In a recent manuscript prepared for publication, Viewing Internal Bubbling and Microexplosions in Molten Metal Particles: a Next Step Towards Controlling Combustion, authors Elliot Wainwright, Shashank Lakshman, Andrew Leong, Alex Kinsey, John Gibbins, Shane Arlington, Tao Sun, Kamel Fezzaa, Todd Hufnagel, and Timothy Weihs present visual evidence of the bubbling that drives the microexplosions of metal particles.
Through the use of synchrotron x-ray phase contrast imaging at Advanced Photon Source, the group was able to view the complete combustion lifecycle that went from “ignition, heating into molten spheres, interior bubble formation, and microexplosions”. The group then delved further into the combustion behavior by observing that various bubble growth rates, cause different combustion products. This series of experiments involved adjusting the chemistry and size of the metal fuel powders.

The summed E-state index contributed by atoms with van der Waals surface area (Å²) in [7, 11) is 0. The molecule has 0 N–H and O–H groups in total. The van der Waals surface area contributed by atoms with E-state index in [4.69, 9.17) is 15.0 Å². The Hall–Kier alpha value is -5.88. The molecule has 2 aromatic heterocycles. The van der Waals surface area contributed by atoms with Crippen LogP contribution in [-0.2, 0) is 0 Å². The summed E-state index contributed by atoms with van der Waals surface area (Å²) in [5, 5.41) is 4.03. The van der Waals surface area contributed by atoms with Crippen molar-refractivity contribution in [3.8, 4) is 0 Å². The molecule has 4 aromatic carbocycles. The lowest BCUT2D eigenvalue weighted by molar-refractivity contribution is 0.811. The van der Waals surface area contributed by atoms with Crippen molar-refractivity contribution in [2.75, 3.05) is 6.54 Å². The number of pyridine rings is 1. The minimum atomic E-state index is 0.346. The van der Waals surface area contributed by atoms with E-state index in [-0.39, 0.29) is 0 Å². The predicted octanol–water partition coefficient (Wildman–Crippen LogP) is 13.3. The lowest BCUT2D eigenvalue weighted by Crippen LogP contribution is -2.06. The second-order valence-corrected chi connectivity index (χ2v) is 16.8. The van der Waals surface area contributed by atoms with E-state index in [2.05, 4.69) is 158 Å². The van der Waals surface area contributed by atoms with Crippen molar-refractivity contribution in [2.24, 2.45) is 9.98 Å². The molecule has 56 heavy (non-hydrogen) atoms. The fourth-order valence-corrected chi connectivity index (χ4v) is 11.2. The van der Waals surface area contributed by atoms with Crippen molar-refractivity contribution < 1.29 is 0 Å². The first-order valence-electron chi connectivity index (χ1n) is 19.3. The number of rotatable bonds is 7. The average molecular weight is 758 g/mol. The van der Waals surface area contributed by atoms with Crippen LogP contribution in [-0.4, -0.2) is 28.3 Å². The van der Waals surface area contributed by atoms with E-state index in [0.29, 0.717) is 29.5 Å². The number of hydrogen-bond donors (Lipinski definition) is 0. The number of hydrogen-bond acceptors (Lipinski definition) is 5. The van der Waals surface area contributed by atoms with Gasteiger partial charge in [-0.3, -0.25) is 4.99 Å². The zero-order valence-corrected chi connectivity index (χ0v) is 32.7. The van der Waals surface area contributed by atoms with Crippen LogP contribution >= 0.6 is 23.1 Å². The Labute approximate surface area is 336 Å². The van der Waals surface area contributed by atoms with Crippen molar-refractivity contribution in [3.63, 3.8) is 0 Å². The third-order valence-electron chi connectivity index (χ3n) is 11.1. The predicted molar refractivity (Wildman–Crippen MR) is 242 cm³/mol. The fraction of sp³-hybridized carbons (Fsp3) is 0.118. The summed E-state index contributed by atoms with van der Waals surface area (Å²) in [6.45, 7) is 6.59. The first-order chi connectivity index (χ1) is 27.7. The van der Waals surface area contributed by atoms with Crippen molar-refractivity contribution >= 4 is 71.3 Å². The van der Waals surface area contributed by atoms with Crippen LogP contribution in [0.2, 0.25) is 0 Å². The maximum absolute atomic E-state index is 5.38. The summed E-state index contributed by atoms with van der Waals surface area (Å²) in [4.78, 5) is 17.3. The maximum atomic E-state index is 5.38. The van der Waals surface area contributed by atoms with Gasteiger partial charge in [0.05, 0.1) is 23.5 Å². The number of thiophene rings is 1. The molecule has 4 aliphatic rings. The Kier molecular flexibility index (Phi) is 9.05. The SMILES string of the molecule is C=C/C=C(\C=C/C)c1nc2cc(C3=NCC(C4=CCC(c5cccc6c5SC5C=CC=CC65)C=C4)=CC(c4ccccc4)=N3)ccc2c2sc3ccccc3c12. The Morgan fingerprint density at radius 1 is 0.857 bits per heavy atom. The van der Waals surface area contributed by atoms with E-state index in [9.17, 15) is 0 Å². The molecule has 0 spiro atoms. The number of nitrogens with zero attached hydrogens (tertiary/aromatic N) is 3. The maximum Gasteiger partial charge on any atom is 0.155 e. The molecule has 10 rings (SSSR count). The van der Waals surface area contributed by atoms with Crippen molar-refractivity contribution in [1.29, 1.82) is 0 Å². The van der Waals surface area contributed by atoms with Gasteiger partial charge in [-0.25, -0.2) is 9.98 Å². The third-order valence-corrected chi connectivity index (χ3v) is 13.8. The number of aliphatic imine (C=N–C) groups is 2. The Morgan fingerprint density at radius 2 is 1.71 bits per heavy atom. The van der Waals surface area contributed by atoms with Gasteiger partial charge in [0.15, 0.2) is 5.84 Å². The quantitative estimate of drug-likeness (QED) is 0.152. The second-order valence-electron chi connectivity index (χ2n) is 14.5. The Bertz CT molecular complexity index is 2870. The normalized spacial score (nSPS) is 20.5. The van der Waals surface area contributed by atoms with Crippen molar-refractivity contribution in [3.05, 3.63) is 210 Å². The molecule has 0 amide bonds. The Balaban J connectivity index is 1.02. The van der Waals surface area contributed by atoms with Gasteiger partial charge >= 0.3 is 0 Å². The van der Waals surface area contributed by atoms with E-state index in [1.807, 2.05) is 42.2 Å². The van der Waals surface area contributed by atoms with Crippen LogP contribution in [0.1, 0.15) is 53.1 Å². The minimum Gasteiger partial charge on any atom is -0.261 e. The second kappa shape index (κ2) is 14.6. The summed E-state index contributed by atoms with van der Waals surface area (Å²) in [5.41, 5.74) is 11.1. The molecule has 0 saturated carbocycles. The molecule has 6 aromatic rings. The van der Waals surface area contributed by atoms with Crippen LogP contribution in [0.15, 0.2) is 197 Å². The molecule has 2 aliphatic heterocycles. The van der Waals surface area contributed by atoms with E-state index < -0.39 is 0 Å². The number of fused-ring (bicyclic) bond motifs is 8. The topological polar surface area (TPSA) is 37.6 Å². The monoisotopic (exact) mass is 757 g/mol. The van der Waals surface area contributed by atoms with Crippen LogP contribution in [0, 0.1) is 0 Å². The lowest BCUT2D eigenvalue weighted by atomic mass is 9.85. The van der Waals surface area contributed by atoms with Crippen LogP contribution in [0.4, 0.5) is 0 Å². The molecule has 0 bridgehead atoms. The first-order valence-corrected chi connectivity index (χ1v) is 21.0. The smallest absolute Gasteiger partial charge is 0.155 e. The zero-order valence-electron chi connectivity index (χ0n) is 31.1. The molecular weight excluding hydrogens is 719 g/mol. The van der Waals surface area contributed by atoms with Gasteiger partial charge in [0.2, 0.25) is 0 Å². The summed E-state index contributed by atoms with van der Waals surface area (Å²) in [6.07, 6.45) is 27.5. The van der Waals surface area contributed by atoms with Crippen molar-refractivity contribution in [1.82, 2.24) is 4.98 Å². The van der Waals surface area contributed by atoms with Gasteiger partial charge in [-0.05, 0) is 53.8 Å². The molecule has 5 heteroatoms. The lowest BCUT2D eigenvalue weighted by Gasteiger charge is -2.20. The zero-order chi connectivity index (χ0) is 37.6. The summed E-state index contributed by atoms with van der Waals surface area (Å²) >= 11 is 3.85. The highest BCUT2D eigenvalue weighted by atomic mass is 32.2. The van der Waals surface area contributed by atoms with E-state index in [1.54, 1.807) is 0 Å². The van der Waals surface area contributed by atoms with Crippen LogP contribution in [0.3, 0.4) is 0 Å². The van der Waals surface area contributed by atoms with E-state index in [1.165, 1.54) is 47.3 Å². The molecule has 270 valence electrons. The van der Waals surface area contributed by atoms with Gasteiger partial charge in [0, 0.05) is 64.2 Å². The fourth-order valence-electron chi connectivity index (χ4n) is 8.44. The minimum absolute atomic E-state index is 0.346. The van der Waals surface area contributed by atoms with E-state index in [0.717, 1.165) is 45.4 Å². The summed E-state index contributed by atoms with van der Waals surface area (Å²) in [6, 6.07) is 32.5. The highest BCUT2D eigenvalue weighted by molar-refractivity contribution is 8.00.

In the videos below, aluminum-zirconium composite particles were attached to a wire under tension. The wire was heated to begin the combustion process of the particles. Once the wire snapped, the particles can be observed as they move through the air. The first video shows the reactions in high speed. The second video gives a close-up of the particles breaking from the wire and shows an in-depth view of the rapid bubbling happening inside the particles.
Wainwright and his fellow researchers theorize that by controlling the bubbling and subsequent microexplosions of metal particles through alloying, researchers will be able to tune the combustion performance in a manner of different ways. This ability will speed the insertion of these powders into applications relevant to defense agencies attempting to counteract or neutralize, bio and chemical agents.
*This research is funded by the Defense Threat Reduction Agency.